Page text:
If I ever needed a reminder that I'm a rookie when it comes to covering the Olympics, my body gave me one on day three.

I had been in Sochi for one week. The adrenaline boost of being at the biggest show on earth was waning under the physical avalanche that was crashing down on my sleepless body.

We've been working 12 to 16 hours days. There are no days off and I didn't help myself by making a terrible mistake and eating an expired frozen pizza. I was flattened.

Doug dinner

The 'dinner' that ultimately caused my body to turn on me.

I thought I had pushed myself to my physical and emotional limits before, but no football training camp, no amount of local or national news, no Habs playoff run, nothing had really prepared me for this assignment.

Emotionally and physically, covering the games is a marathon not a sprint.

Luckily, the body has a fantastic ability to adapt and, after 24 hours of battling though pain (and a hug from some Sochi mascots), I'm back on track.

I feel with a week of Olympic reporting under my belt, I have a much better idea, in a broadcasting sense, when I need to sprint and when to pace myself to be ready for the next sprint.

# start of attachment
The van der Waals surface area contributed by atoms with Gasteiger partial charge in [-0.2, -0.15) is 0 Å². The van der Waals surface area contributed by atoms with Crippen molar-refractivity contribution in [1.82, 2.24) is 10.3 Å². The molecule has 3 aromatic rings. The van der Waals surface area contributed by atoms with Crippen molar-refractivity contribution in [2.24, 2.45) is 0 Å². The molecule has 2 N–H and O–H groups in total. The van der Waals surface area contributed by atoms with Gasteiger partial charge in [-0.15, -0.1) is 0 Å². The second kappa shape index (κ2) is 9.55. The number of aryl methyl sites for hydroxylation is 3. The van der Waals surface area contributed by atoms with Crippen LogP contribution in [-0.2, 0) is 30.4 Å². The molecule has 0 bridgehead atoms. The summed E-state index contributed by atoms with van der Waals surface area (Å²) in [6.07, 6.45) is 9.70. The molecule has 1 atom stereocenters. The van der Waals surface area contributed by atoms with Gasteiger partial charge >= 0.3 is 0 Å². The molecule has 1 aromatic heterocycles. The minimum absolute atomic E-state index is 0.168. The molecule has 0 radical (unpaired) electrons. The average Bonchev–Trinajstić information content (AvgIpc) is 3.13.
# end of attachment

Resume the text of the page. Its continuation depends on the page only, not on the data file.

Doug team

The Nordic broadcast team (left to right) Beckie Scott, me, Karen Larsen, Jack Sasseville and Amy Smolens.

I just have to look to the people around me.

I'm working with people who have dozens of years of Olympic experience.

They are brilliant, talented and know what it takes to get the job done (and, my gosh! Beckie Scott is an actual Olympic champion! It's absolutely humbling to be able to call her my colleague).

And if that is not enough, there is nothing more motivating than the athletes who are competing right in front of me.

On the night of day three, we all watched as Quebec's Jean-Philippe LeGuellec competed in the biathlon pursuit.

Midway through the race, he was in the lead and was looking unstoppable.

But, he lost control coming around the corner of a fast downhill portion of the course, wiped out, and broke his ski. In an instant, his medal hopes were dashed.

In the post race interview, I was expecting to speak to a man who just had his dreams crushed.

But LeGuellec never broke his ear-to-ear smile.

"I put my fist through a wall. But that's sports," he said.

LeGuellec

LeGuellec walking through the mixed zone after our interview. (Doug Gelevan/CBC)

 A slip was not going to break this Olympian's spirit.

There are a dozen more days to go and several more events.

LeGuellec inadvertently taught me a lesson I'll never forget.

Falling is part of sports as well as part of the Olympics.

And whether you've slipped in an Olympic final, or eaten an expired pizza, getting up always feels better than staying down.